In September I attended the Riverside Art Museum fundraiser ‘Art Bark in the Park’. Selected artists had been given a metal dog to paint on and they were auctioned or sponsored as a fundraiser for the museum.
The High Desert Medical Center in Joshua Tree hosts artist displays in four areas in the hospital. The shows include three artists and go up for four months.
This is the second time I’ve shown here and this time my fellow artists are Mae Fox, a stained glass artist, and Tammy Romatko, a painter. The curator, Raini Armstrong, also gets to display a piece on the group wall in the cafe.
The reception didn’t have a lot of attendees (it’s August in the desert, only the hardy are still around) but I was delighted that my friend and fellow artist Nancy Miehle came, along with her husband Bob.
Raini gave us a tour of the four parts of the installation.
In the cafe, there is a group show.
We posed for a quick photo. Mae had recently fallen ill and had not been able to attend the reception.
In the Emergency Room waiting area there are a couple spaces with Mae’s stained glass art.
The artwork will be up until Halloween. If you’re in the area and have a few minutes, please stop by.
Riverside Art Museum is holding a fundraiser called Art Bark in the Park to which I applied and was assigned a pup. I decided to paint the pup in oil – a skyscape with lawns on the bottom of each paw with dogs on, and my sonnet about dogs painted into the clouds. So far I’ve done the sky and the lawns. I will need to wait a week or so until that is dry enough to add the dogs and poems. I didn’t know until I picked up the dog that I was getting a beagle.
And it’s possible to paint on the back, so I have another canvas to dream up!
Mexico City’s public art is an integral part of the city’s identity and history. But in a country prone to devastating earthquakes, what is the fate of these creative monuments, asks Martha Pskowski – and is meaningful preservation possible? Mexico City is a bastion of public art in the Americas, with murals, mosaics and monuments lining its […]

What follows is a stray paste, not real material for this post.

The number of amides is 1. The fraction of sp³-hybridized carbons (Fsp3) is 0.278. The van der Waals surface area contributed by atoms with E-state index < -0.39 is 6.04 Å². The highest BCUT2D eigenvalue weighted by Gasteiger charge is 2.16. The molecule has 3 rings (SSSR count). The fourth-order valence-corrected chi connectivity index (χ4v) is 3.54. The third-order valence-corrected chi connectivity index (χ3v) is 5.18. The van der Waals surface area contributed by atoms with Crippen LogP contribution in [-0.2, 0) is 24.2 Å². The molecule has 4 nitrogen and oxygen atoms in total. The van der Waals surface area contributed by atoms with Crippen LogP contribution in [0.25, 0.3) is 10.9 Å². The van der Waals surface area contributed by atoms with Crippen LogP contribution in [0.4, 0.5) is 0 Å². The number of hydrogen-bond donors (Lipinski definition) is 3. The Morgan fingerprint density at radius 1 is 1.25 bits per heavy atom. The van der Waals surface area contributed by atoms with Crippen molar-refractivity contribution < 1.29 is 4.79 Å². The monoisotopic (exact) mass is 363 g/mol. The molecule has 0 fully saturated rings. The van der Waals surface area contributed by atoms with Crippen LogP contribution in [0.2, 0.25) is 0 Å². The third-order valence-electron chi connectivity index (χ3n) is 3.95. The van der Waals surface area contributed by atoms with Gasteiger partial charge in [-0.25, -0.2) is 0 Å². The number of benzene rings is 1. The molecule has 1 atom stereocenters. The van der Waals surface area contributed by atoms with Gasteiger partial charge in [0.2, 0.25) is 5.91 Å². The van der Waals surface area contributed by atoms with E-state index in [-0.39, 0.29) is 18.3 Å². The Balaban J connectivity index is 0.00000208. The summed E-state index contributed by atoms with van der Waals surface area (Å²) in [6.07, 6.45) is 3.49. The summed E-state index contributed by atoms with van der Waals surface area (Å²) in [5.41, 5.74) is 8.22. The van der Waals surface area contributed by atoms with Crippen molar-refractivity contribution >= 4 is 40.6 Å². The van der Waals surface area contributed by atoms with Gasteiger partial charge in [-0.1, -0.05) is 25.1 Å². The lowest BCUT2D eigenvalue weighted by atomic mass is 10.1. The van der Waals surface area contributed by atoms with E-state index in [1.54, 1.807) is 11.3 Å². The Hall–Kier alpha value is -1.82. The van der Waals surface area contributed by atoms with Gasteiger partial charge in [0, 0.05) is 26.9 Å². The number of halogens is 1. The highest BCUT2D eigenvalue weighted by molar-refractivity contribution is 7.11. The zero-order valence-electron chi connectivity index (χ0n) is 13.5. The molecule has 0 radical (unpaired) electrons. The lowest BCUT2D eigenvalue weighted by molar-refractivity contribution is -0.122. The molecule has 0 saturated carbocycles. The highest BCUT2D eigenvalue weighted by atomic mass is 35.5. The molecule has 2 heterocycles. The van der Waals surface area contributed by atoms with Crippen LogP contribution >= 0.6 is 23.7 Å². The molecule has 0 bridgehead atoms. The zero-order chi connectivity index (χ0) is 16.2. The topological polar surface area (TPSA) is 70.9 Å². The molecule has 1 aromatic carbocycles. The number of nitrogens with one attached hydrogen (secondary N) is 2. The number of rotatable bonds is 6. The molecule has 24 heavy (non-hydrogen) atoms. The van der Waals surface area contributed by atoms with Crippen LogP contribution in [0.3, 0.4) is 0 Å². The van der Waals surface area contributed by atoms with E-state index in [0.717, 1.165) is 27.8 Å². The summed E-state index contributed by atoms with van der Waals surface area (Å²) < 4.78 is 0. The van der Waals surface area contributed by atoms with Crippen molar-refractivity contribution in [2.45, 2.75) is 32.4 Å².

Here’s my monthly art news for October.
I had heard that Bombay Beach is such a close-knit community, it’s one of the last places that you can let your kid run the streets in safety, but I had not realized it was becoming such an artists’ community. I guess they reach out to LA artists more than local ones…..
Here’s the full article on the Palm Springs Life website.
Have been away for awhile so no blogging. This time that I flew to Heathrow, I took United, so I ended up in Terminal 2, whereas it seems just about every other airline that flies out of LA uses Terminal 3. So, on the way home, I had time to seek out some of the artwork at this terminal. Slipstream is a huge sculpture that occupies a massive covered area between the terminal and the buses/taxis area.
The associated sign says a little more about it, and there’s yet more information here. I don’t see any information about material, but it seems to be made of aluminum. Or aluminium, if you use the local dialect. Sadly, despite the enticing shape, we’re not apparently allowed to slide on it.
It didn’t rain at my house overnight on Saturday. However when I got to Indio, I found that there had been two hours of steady good rain there. Ugh. The city people had gotten there a little earlier and removed all the tarps to let the paintings dry. They needed to be dry before we could start on repair work, so we had a little time to commiserate between each other before we could start. Rafael’s painting – Lincoln, and Bijan’s painting (we think we read each others’ minds when we came up with such similar design ideas) had the most damage.
Amateur entries continued throughout the day, to the extent that there was so much judging for Kathy Dunham to do that the awards ceremony was about 40 minutes late. Here were the results in the professional category. The prizes were $2,500, $1,500 and $1,000.
1. Bijan Masoumpaneh
2. Rafael Valencia
3. Jeni Bate
I awoke to a cloudy sky. There had been a forecast of possible overnight rain, and I had put a tarp over my painting, though it was not big enough and I could only tarp about 60% of the finished part. As I was starting to get ready to leave, it started to rain. There wasn’t any time in which to hurry any faster. It rained a little as I drove the 40 miles to Indio. When I got there, Mamun (the city planner) was walking out to the parking lot. He said to me ‘It rained hard here overnight, it’s a disaster, it’s all gone.’ $%&#$%^. Then he confessed he was joking. $%&#$%^, Mamun!
We did have some sprinkles during the day, much of the morning I had most of my work tarped, even under the canopy. It cleared up in the afternoon, though there is still a forecast of rain overnight. Here’s the progress.
Let’s go check out some of the competition.
Judging is at noon tomorrow, but we have to be done by 10am.